MARTIN, Circuit Judge.
Both parties have appealed from the judgment of the District Court in a declaratory judgment suit, involving the validity and applicability of the escheat laws of Michigan to dormant deposit accounts in an insolvent National Bank in liquidation by a receiver appointed by the Comptroller of the Currency of the United States. The short opinion of the District Judge will be found in Starr v. Schram, D.C., 24 F.Supp. 888.
The Attorney General of Michigan filed the suit on behalf of the state against the receiver of the First National Bank-Detroit and the Comptroller of the Currency of the United States, the latter of whom was dismissed on motion as an unnecessary party.
In the background was the failure of the First National Bank-Detroit, which suspended business on February 11, 1933. The case was tried in the District Court on stipulation of facts.
According to the stipulation when filed, there appeared on the books of the bank 123,897 separate deposit balances totalling $1,799,097.66 upon which no claims had been presented to and accepted by the Receiver. One thousand and nineteen of these accounts, in the aggregate sum of $483,742.18, have been claimed by the Receiver as offset by indebtedness to the bank. Included in the tabulations are numerous dormant accounts of partnerships, corporations and associations, and 9,425 items totalling $326,062.48 consisting of outstanding cashier's checks, certified checks, certificates of deposit, drafts on correspondent banks, Christmas Club checks, and garnisheed accounts. The average unclaimed and unproven account amounts to nine dollars.
For full comprehension of the questions of law for decision, it will be necessary to survey, at some length, the provisions of the several Michigan statutes of escheat. Before this undertaking, it seems appropriate, however, to comment that the Michigan State Constitution, in Article XI, Section 12, provides that, "All lands, the titles to which shall fail from a defect of heirs, shall escheat to the state"; and in Article VI, Section 20, the Secretary of State, the State Treasurer, and the Commissioner of the Land Office are constituted a State Board of Escheats.
The Michigan Statutes of Escheat.
Act No. 151, Public Acts of 1846, directs that the trustees appointed by a legislative act of 1842 shall take charge of and sell, or otherwise dispose, of, "all lands or other property which may have escheated, or which may hereafter escheat to the state, by reason of the owner thereof dying intestate, and leaving no legal heirs thereto according to the statutes in such case made and provided."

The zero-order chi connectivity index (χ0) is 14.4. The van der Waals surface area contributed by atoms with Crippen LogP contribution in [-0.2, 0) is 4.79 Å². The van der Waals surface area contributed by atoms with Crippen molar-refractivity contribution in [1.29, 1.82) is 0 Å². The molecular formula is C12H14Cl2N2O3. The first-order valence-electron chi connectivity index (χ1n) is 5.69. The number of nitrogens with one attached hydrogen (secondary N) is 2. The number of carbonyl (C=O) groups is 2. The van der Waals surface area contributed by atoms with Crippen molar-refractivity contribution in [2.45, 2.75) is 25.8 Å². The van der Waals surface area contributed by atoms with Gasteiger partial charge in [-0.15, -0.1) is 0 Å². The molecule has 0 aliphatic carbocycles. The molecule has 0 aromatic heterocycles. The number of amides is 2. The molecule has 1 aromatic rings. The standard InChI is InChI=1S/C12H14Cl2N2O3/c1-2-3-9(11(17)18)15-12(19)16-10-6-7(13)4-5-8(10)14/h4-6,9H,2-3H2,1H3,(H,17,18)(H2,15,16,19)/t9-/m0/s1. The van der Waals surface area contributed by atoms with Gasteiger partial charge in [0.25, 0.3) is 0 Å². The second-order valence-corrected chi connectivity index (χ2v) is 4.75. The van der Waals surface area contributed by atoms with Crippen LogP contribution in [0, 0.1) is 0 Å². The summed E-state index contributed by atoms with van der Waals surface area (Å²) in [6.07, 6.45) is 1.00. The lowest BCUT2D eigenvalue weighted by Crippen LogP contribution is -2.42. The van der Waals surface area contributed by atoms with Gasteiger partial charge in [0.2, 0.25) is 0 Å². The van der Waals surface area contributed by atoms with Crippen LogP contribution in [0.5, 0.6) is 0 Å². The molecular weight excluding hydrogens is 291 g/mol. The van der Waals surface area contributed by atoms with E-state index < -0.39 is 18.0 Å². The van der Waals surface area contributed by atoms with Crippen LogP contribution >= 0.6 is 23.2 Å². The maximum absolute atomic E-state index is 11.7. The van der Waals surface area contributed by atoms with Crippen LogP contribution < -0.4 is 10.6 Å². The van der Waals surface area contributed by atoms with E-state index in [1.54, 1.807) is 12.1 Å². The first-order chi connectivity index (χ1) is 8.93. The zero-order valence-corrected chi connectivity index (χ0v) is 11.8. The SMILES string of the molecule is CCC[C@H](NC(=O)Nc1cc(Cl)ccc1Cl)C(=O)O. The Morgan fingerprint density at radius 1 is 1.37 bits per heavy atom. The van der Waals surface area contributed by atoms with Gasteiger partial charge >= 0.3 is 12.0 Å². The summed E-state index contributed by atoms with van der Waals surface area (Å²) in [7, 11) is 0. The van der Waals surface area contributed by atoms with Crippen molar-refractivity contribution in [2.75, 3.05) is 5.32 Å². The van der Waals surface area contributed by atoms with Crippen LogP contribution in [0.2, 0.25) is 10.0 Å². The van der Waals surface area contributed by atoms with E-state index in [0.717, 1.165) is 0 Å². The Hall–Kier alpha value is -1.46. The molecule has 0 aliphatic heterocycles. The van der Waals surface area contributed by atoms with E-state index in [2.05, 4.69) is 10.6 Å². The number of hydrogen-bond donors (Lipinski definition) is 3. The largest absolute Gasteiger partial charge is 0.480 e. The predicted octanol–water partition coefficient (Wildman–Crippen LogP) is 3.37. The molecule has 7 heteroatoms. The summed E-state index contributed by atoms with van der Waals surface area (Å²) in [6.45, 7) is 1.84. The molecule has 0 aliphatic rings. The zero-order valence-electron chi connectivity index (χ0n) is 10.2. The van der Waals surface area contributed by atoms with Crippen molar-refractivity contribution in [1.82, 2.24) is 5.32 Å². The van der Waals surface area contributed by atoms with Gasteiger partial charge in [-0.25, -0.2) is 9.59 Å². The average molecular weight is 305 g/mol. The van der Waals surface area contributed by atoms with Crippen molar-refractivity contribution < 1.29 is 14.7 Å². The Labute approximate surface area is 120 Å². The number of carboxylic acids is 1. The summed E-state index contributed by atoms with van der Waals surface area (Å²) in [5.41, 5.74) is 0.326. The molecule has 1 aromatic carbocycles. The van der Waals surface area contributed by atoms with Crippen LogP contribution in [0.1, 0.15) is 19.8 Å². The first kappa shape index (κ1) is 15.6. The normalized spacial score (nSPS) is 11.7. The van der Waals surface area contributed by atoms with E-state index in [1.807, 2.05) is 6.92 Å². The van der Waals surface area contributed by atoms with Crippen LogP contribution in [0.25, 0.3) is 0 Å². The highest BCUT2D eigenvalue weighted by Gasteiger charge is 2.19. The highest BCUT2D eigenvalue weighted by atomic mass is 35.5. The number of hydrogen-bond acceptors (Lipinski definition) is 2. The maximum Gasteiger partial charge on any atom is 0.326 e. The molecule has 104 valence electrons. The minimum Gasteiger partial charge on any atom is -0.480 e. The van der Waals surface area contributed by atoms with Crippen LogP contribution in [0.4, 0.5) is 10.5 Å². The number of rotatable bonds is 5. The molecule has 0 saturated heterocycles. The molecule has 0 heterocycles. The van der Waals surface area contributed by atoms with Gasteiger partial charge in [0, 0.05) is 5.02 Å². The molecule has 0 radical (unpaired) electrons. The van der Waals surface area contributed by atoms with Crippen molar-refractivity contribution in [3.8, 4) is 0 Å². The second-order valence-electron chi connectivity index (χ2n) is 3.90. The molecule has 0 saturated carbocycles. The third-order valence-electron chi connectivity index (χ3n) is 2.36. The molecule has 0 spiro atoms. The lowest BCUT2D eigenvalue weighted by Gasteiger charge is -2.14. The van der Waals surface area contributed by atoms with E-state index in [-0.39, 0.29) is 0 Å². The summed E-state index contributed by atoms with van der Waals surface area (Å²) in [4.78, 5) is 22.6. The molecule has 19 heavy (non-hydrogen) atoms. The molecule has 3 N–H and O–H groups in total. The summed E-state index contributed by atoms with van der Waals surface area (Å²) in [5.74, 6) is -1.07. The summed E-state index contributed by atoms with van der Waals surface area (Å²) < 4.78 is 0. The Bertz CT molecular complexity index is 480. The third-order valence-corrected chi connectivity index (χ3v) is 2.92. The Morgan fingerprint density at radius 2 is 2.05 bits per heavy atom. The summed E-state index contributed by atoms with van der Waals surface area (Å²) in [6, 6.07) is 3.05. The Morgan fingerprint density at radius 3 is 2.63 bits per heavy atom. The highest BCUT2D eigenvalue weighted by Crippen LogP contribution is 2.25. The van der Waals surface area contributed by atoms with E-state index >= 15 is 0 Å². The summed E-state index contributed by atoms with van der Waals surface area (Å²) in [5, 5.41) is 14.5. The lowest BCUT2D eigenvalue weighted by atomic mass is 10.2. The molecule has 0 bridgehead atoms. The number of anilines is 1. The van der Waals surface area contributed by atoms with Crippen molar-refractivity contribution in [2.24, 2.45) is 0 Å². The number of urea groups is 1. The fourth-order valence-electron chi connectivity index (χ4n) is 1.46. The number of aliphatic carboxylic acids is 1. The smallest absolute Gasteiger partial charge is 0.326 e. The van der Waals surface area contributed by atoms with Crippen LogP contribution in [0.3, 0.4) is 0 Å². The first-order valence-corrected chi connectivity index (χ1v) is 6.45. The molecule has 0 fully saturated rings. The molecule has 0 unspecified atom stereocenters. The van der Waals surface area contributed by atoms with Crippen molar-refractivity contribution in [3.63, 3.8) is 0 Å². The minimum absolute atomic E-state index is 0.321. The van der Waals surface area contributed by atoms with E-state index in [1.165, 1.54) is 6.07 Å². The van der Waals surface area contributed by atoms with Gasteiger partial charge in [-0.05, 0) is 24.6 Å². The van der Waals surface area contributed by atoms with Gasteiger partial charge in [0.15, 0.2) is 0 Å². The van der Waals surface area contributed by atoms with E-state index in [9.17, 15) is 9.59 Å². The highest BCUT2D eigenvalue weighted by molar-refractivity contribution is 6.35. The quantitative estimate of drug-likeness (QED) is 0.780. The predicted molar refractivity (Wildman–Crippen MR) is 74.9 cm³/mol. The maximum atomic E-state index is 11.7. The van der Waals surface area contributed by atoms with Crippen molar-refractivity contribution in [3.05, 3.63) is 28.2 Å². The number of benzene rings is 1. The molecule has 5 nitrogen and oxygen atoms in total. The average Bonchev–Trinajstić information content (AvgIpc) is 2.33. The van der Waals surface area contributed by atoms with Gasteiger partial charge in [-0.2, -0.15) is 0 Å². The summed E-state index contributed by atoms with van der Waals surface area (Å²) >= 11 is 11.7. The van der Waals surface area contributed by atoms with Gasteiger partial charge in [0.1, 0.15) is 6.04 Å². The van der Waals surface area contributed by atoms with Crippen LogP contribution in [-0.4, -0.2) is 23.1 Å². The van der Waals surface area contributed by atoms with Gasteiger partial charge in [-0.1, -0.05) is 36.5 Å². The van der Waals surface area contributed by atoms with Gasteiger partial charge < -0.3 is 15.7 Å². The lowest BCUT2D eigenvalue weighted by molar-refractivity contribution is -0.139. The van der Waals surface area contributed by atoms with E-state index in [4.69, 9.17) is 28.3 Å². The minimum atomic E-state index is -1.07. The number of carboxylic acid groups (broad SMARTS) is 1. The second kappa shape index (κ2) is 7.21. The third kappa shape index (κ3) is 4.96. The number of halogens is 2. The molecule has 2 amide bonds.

The next legislation pertaining to escheat was Act No. 238, Public Acts of 1897, entitled, "An Act for the ascertainment and protection of the interests of the State in escheated estates." This lengthy law burdens the State Attorney General with official responsibility for the care of all matters pertaining to escheat, and for inquiry and investigation concerning all property, in every county of the state, belonging to persons dying intestate "leaving no legal heirs" and whose estate under the Michigan laws of descent would become vested in the state. The Attorney General is obligated to see that escheated estates are promptly and properly administered in accordance with the general statutes of Michigan; and to represent and protect the interest of the state in such administration proceedings.
Upon obtaining knowledge that any depositor has had no dealings with a depository of his money or securities within seven years from the date of his last deposit, and that "there is good reason to believe that such person is dead and that his estate should escheat to the State of Michigan," it is the duty of the Attorney General to see that appropriate administration is obtained. The administrator, when appointed and qualified, shall have the right to demand and receive from any depository the "deposits of money, or securities of such missing person within its possession and control," for administration thereon as provided for escheated estates. Other property of such missing person is to be embraced in the administration.
The Act raises the presumption of death in the case of any person who disappears, if his whereabouts remain unknown for seven years. If no persons are found who would be his heirs if he were dead, his estate shall be administered as an escheated estate. Further provision is made that, after full administration by the Probate Court, the residue of all property shall be delivered to the State Board of Escheats, who shall, as soon as possible, cover the property into the State Treasury for the use of the primary school fund. Detailed procedure is specified for the sale of realty by the Board of Escheats, upon proper notice, and upon terms of credit if deemed "best calculated to produce the highest price," with requirement of security for unpaid purchase money.